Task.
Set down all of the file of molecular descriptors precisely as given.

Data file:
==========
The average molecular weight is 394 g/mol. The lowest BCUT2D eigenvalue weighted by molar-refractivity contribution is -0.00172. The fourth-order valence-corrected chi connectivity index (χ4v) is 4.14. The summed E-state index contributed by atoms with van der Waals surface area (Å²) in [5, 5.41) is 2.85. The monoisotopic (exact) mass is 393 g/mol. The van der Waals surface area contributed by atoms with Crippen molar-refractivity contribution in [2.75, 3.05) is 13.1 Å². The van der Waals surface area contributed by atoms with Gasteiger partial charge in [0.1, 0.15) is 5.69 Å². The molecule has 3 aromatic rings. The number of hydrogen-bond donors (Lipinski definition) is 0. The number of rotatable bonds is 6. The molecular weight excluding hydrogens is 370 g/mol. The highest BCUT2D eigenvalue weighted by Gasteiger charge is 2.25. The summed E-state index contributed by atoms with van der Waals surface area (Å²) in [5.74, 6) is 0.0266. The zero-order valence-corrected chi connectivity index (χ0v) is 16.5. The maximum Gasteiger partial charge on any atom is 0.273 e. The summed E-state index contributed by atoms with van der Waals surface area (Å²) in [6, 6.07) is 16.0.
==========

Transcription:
The average molecular weight is 394 g/mol. The lowest BCUT2D eigenvalue weighted by molar-refractivity contribution is -0.00172. The fourth-order valence-corrected chi connectivity index (χ4v) is 4.14. The summed E-state index contributed by atoms with van der Waals surface area (Å²) in [5, 5.41) is 2.85. The monoisotopic (exact) mass is 393 g/mol. The van der Waals surface area contributed by atoms with Crippen molar-refractivity contribution in [2.75, 3.05) is 13.1 Å². The van der Waals surface area contributed by atoms with Gasteiger partial charge in [0.1, 0.15) is 5.69 Å². The molecule has 3 aromatic rings. The number of hydrogen-bond donors (Lipinski definition) is 0. The number of rotatable bonds is 6. The molecular weight excluding hydrogens is 370 g/mol. The highest BCUT2D eigenvalue weighted by Gasteiger charge is 2.25. The summed E-state index contributed by atoms with van der Waals surface area (Å²) in [5.74, 6) is 0.0266. The zero-order valence-corrected chi connectivity index (χ0v) is 16.5. The maximum Gasteiger partial charge on any atom is 0.273 e. The summed E-state index contributed by atoms with van der Waals surface area (Å²) in [6, 6.07) is 16.0.